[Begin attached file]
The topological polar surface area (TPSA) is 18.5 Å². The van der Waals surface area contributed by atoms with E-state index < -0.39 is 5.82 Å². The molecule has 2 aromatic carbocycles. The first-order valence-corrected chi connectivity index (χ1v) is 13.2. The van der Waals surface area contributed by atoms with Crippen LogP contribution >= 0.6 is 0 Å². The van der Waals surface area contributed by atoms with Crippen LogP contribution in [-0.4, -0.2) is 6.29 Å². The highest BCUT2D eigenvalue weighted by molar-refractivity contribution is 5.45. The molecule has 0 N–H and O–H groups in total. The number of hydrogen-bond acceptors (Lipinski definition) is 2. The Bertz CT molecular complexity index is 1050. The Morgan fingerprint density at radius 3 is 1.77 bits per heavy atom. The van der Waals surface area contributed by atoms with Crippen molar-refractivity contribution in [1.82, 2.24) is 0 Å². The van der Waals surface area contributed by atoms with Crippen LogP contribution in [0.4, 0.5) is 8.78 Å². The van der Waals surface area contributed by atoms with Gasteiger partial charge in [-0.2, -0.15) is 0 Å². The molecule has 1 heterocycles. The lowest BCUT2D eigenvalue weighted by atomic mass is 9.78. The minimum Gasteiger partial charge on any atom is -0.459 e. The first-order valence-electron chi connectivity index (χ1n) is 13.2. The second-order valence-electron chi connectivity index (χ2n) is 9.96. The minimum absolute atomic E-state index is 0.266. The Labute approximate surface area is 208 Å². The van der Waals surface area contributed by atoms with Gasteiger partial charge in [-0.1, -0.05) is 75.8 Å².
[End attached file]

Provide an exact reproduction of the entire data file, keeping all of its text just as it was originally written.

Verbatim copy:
The topological polar surface area (TPSA) is 18.5 Å². The van der Waals surface area contributed by atoms with E-state index < -0.39 is 5.82 Å². The molecule has 2 aromatic carbocycles. The first-order valence-corrected chi connectivity index (χ1v) is 13.2. The van der Waals surface area contributed by atoms with Crippen LogP contribution >= 0.6 is 0 Å². The van der Waals surface area contributed by atoms with Crippen LogP contribution in [-0.4, -0.2) is 6.29 Å². The highest BCUT2D eigenvalue weighted by molar-refractivity contribution is 5.45. The molecule has 0 N–H and O–H groups in total. The number of hydrogen-bond acceptors (Lipinski definition) is 2. The Bertz CT molecular complexity index is 1050. The Morgan fingerprint density at radius 3 is 1.77 bits per heavy atom. The van der Waals surface area contributed by atoms with Crippen molar-refractivity contribution in [1.82, 2.24) is 0 Å². The van der Waals surface area contributed by atoms with Crippen LogP contribution in [0.4, 0.5) is 8.78 Å². The van der Waals surface area contributed by atoms with Gasteiger partial charge in [-0.2, -0.15) is 0 Å². The molecule has 1 heterocycles. The lowest BCUT2D eigenvalue weighted by atomic mass is 9.78. The minimum Gasteiger partial charge on any atom is -0.459 e. The first-order valence-electron chi connectivity index (χ1n) is 13.2. The second-order valence-electron chi connectivity index (χ2n) is 9.96. The minimum absolute atomic E-state index is 0.266. The Labute approximate surface area is 208 Å². The van der Waals surface area contributed by atoms with Gasteiger partial charge in [-0.1, -0.05) is 75.8 Å².